California doubles down on inclusive education as red states ban books in classrooms
A new California task force called on textbook publishers to commit to producing materials that are “free from discrimination” and inclusive of the state’s diversity.
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As books tackling racial and LGBTQ+ themes have been banned across the country, California’s Department of Education and Democratic lawmakers are doubling down on offering diverse and inclusive lessons in schools.
Superintendent of Public Instruction Tony Thurmond and legislators, meeting for the first time Wednesday as part of a new task force, called on textbook publishers to commit to producing materials that are “free from discrimination and inclusive of the diverse narratives that reflect the student body of California.”
Members of the task force, all of whom are Democrats, said that includes instruction about the LGBTQ+ community and people with disabilities, as well as Black, Native American, Latino, and Asian American and Pacific Islander histories.
Nearly 77% of public school students in California are people of color, according to state data.
Although California is considered a leader in inclusive education, and already has extensive curriculum standards in place requiring diversity in school lessons, the first-of-its-kind hearing was a symbolic show of force by Democrats who control the state Capitol as Republican-controlled states including Florida and Texas have approved legislation to curtail some teachings.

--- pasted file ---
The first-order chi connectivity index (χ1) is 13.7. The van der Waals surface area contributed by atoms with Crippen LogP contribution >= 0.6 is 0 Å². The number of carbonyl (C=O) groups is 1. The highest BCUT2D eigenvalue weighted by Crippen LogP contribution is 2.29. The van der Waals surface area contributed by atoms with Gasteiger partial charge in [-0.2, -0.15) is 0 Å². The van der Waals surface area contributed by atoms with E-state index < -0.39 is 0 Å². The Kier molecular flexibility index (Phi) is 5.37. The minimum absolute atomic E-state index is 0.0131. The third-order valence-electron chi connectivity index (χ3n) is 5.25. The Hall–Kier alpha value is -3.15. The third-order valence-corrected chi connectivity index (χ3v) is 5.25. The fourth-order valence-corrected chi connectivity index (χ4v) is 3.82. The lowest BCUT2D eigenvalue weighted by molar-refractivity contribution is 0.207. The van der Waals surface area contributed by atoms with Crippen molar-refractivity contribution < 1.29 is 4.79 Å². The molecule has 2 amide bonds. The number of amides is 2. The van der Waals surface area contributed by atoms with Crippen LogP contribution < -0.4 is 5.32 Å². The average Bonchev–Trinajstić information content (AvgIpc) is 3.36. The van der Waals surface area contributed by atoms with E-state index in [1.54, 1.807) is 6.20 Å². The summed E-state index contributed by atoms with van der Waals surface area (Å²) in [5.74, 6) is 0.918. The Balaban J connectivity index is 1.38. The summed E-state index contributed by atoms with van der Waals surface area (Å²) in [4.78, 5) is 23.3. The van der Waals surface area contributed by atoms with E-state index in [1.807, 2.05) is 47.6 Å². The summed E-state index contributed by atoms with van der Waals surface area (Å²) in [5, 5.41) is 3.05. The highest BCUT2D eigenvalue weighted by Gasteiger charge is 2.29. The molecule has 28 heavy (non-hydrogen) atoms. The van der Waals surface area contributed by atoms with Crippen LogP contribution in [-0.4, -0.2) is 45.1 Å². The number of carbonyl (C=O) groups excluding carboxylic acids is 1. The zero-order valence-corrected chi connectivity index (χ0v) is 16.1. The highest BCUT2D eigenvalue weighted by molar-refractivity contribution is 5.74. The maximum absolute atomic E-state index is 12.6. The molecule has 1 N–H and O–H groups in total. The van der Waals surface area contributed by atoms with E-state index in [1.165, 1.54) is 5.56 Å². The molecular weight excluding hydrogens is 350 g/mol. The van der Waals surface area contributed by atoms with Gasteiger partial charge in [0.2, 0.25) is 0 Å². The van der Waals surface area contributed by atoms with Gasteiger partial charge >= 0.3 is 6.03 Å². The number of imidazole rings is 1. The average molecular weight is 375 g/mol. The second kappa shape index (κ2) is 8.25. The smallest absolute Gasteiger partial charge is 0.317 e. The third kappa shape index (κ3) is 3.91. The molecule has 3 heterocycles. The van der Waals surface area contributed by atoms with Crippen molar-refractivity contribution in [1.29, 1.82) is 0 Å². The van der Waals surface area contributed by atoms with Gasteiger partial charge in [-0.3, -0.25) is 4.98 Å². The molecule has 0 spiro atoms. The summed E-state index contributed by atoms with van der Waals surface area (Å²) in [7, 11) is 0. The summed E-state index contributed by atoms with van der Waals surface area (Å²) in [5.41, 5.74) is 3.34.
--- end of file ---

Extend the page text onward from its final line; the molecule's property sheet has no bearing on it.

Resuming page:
“The conversation today is not simply a reaction to what’s happening in our country. It is a commitment on behalf of the state of California. ... This is a commitment that we had 10 years ago and that we have today and that we will have in another 10 years,” said Sen. Monique Limón (D-Goleta). “These are the California values.”
California pays textbook publishers nearly $500 million a year, Thurmond said. Representatives from companies that produce school materials including the College Board and the Benchmark Education Co. testified in the state Capitol on Wednesday that they are committed to diversity and inclusion.
Thurmond warned that California will not work with publishers that have kowtowed to Republican concerns in other parts of the country.
“If you’re going to strip out the history of people in another state, you shouldn’t expect to do business in the state of California,” he said.
The hearing comes after Florida Gov. Ron DeSantis, a Republican presidential hopeful, signed legislation to limit teachings about sexual orientation, known by critics as the “Don’t Say Gay” bill. Florida districts are now facing lawsuits from students and publishers, including a case over the removal of a children’s book about a penguin with two fathers.
California Gov. Gavin Newsom, a Democrat, has railed against such policies, posing in pictures reading banned books such as “Beloved” by Toni Morrison and demanding records from textbook companies in an attempt to determine if publishers supplying books to California are modifying texts they supply to red states.
“You don’t get to rewrite history in a back room. You don’t get to erase basic facts around segregation, the Holocaust, or Rosa Parks’ story,” he said in a tweet directed at DeSantis — a consistent political foe — in May.
Teachers, advocates and education policy experts met in Sacramento this week for the #CABuildingBridges Summit to...
California approved “social content” standards a decade ago that require schools to portray “accurately and equitably” cultural and racial diversity and to avoid gender stereotypes. The state also has laws in place mandating comprehensive sex education and LGBTQ+ history lessons.
In 2021, California became the first state to require ethnic studies as a graduation requirement for high school students.